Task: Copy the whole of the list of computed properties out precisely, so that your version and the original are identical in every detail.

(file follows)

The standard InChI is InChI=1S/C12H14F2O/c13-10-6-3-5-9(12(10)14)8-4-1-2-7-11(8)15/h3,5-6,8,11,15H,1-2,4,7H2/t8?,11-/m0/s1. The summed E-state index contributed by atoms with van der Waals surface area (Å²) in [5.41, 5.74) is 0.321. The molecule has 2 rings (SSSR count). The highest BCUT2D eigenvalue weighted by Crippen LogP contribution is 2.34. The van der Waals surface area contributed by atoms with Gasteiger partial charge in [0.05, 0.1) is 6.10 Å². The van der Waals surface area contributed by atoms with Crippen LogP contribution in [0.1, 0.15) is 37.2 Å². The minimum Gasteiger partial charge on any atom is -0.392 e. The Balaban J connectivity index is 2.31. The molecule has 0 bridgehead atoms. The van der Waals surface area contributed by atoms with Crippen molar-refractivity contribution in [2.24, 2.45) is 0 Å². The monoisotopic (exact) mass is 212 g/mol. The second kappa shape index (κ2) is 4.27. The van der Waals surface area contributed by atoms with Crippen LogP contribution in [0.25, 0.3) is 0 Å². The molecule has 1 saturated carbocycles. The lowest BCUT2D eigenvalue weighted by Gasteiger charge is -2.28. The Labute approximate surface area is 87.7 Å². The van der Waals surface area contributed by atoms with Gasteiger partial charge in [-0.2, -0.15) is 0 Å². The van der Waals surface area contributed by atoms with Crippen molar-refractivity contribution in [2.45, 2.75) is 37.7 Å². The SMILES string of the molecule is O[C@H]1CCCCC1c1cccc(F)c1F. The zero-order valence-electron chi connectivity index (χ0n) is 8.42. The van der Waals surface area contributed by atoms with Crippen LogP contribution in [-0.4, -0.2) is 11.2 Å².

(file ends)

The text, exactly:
The standard InChI is InChI=1S/C12H14F2O/c13-10-6-3-5-9(12(10)14)8-4-1-2-7-11(8)15/h3,5-6,8,11,15H,1-2,4,7H2/t8?,11-/m0/s1. The summed E-state index contributed by atoms with van der Waals surface area (Å²) in [5.41, 5.74) is 0.321. The molecule has 2 rings (SSSR count). The highest BCUT2D eigenvalue weighted by Crippen LogP contribution is 2.34. The van der Waals surface area contributed by atoms with Gasteiger partial charge in [0.05, 0.1) is 6.10 Å². The van der Waals surface area contributed by atoms with Crippen LogP contribution in [0.1, 0.15) is 37.2 Å². The minimum Gasteiger partial charge on any atom is -0.392 e. The Balaban J connectivity index is 2.31. The molecule has 0 bridgehead atoms. The van der Waals surface area contributed by atoms with Crippen molar-refractivity contribution in [2.24, 2.45) is 0 Å². The monoisotopic (exact) mass is 212 g/mol. The second kappa shape index (κ2) is 4.27. The van der Waals surface area contributed by atoms with Crippen LogP contribution in [0.25, 0.3) is 0 Å². The molecule has 1 saturated carbocycles. The lowest BCUT2D eigenvalue weighted by Gasteiger charge is -2.28. The Labute approximate surface area is 87.7 Å². The van der Waals surface area contributed by atoms with Gasteiger partial charge in [-0.2, -0.15) is 0 Å². The van der Waals surface area contributed by atoms with Crippen molar-refractivity contribution in [2.45, 2.75) is 37.7 Å². The SMILES string of the molecule is O[C@H]1CCCCC1c1cccc(F)c1F. The zero-order valence-electron chi connectivity index (χ0n) is 8.42. The van der Waals surface area contributed by atoms with Crippen LogP contribution in [-0.4, -0.2) is 11.2 Å².